- Java REST Client.
- Java API.
- Groovy API.
- .NET API.
- PHP API.
- Perl API.
- Python API.
- Ruby API.
Despite a broader support, Azure Search provides REST API, which also makes it available for a broader list of languages.
Import data source
Both of the services allow importing data from different sources. Sometimes it is very useful, especially when you have an existing project and need to move your data to the index. Azure Search supports the next list of the data sources:
- Existing data source. You can select existing indexers defined in your search service.
- Azure SQL Database.
- SQL Server on Azure VM.
- Azure Cosmos DB.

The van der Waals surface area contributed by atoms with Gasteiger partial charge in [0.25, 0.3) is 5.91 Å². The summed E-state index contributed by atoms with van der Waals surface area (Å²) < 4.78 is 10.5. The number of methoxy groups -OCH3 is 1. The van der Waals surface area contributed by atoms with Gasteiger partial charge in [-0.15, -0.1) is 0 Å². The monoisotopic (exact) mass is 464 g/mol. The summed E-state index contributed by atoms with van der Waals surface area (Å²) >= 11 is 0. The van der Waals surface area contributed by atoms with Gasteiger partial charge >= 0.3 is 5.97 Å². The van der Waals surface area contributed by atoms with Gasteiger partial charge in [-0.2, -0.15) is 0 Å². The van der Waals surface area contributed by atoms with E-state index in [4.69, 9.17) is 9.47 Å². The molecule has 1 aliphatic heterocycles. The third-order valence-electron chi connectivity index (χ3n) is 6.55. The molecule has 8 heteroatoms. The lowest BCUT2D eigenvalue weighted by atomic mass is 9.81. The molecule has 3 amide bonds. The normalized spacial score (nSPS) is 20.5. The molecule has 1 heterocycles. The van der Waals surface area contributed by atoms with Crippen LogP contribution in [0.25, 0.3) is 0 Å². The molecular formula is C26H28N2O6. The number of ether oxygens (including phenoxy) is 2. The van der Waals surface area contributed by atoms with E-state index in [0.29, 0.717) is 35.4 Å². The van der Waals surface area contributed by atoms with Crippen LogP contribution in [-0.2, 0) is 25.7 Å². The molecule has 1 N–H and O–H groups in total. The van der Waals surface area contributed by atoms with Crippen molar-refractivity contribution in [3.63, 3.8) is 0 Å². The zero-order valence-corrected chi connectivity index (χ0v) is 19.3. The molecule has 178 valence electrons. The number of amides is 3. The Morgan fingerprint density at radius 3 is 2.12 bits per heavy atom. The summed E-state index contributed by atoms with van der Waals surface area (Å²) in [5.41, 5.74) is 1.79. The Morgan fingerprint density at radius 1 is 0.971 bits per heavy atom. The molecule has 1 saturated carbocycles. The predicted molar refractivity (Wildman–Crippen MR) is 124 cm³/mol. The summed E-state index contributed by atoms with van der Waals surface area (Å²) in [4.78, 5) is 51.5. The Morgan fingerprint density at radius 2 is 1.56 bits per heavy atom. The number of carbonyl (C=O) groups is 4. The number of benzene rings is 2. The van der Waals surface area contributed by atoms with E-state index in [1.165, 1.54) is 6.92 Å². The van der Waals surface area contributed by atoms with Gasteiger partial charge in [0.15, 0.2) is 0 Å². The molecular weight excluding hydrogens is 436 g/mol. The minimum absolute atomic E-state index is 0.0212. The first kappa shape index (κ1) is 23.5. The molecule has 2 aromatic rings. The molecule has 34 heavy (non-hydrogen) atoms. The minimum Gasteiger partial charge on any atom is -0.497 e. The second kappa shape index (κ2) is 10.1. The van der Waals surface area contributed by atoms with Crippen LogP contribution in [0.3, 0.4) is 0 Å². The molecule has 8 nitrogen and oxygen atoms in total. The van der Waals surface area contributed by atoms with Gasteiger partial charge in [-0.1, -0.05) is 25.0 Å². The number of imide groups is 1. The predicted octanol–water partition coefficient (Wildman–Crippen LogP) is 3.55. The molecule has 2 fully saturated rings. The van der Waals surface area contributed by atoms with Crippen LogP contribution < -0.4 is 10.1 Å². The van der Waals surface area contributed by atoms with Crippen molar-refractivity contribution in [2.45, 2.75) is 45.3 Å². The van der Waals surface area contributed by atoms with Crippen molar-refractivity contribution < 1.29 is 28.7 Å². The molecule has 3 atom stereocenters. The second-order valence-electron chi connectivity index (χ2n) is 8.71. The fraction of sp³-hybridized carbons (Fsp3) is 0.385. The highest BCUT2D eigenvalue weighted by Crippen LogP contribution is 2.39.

- Azure Blob Storage.
- Azure Table Storage.
Through the Java Database Connection (JDBC) importer you can fetch data from JDBC sources for indexing into Elasticsearch. It supports the next sources:
- MS SQL Server.
- Exporting from CSV files.
Also, both services allow pushing any dataset composed of JSON documents to the index.
In this article, we have compared a few quite common parameters to display some difference between the services. Despite all articles and comparisons, you need to remember that you should not restrict yourself to what experts have to say when you pick a solution that you believe will work best for your team. It is an individual process and sometimes the right choice varies, depending on specific preferences, work processes, and your business needs. That is why we hope, that you have found something relevant to your needs, and get closer to make an informed decision or, at least, found something new for yourself. For those, who after reading this article became interested in Azure Search, it might be interesting to see the second part of the article, where we will provide some examples of its usage.